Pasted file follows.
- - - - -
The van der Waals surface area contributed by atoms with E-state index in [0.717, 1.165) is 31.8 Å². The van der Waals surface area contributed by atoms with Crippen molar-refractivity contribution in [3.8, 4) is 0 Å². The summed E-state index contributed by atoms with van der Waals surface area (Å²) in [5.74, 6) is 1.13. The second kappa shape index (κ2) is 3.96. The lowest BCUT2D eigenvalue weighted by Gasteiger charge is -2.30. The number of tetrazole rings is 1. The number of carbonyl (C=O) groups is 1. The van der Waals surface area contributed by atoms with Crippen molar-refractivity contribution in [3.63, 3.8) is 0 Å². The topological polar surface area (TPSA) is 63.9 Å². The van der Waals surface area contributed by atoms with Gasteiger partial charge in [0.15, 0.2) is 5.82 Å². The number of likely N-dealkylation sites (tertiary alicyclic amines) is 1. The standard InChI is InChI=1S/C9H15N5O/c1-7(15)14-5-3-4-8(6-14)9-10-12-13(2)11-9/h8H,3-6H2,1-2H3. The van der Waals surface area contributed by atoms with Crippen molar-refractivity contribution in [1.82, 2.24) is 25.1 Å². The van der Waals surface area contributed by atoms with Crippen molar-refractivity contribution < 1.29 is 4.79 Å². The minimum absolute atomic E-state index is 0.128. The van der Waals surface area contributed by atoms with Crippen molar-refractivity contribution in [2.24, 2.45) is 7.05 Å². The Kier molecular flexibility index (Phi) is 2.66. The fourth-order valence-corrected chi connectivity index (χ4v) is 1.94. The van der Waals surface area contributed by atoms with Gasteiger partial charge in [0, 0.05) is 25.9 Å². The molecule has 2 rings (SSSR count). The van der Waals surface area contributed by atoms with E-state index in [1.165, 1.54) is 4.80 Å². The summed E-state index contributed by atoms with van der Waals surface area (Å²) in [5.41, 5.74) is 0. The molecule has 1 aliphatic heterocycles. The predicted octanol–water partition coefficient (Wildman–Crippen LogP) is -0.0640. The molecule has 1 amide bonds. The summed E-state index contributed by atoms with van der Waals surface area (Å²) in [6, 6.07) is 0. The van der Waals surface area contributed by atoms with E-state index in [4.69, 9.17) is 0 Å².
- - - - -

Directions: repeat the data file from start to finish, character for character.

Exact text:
The van der Waals surface area contributed by atoms with E-state index in [0.717, 1.165) is 31.8 Å². The van der Waals surface area contributed by atoms with Crippen molar-refractivity contribution in [3.8, 4) is 0 Å². The summed E-state index contributed by atoms with van der Waals surface area (Å²) in [5.74, 6) is 1.13. The second kappa shape index (κ2) is 3.96. The lowest BCUT2D eigenvalue weighted by Gasteiger charge is -2.30. The number of tetrazole rings is 1. The number of carbonyl (C=O) groups is 1. The van der Waals surface area contributed by atoms with Crippen molar-refractivity contribution in [3.63, 3.8) is 0 Å². The topological polar surface area (TPSA) is 63.9 Å². The van der Waals surface area contributed by atoms with Gasteiger partial charge in [0.15, 0.2) is 5.82 Å². The number of likely N-dealkylation sites (tertiary alicyclic amines) is 1. The standard InChI is InChI=1S/C9H15N5O/c1-7(15)14-5-3-4-8(6-14)9-10-12-13(2)11-9/h8H,3-6H2,1-2H3. The van der Waals surface area contributed by atoms with Crippen molar-refractivity contribution in [1.82, 2.24) is 25.1 Å². The van der Waals surface area contributed by atoms with Crippen molar-refractivity contribution < 1.29 is 4.79 Å². The minimum absolute atomic E-state index is 0.128. The van der Waals surface area contributed by atoms with Crippen molar-refractivity contribution in [2.24, 2.45) is 7.05 Å². The Kier molecular flexibility index (Phi) is 2.66. The fourth-order valence-corrected chi connectivity index (χ4v) is 1.94. The van der Waals surface area contributed by atoms with Gasteiger partial charge in [0, 0.05) is 25.9 Å². The molecule has 2 rings (SSSR count). The van der Waals surface area contributed by atoms with E-state index in [1.165, 1.54) is 4.80 Å². The summed E-state index contributed by atoms with van der Waals surface area (Å²) in [5.41, 5.74) is 0. The molecule has 1 aliphatic heterocycles. The predicted octanol–water partition coefficient (Wildman–Crippen LogP) is -0.0640. The molecule has 1 amide bonds. The summed E-state index contributed by atoms with van der Waals surface area (Å²) in [6, 6.07) is 0. The van der Waals surface area contributed by atoms with E-state index in [4.69, 9.17) is 0 Å².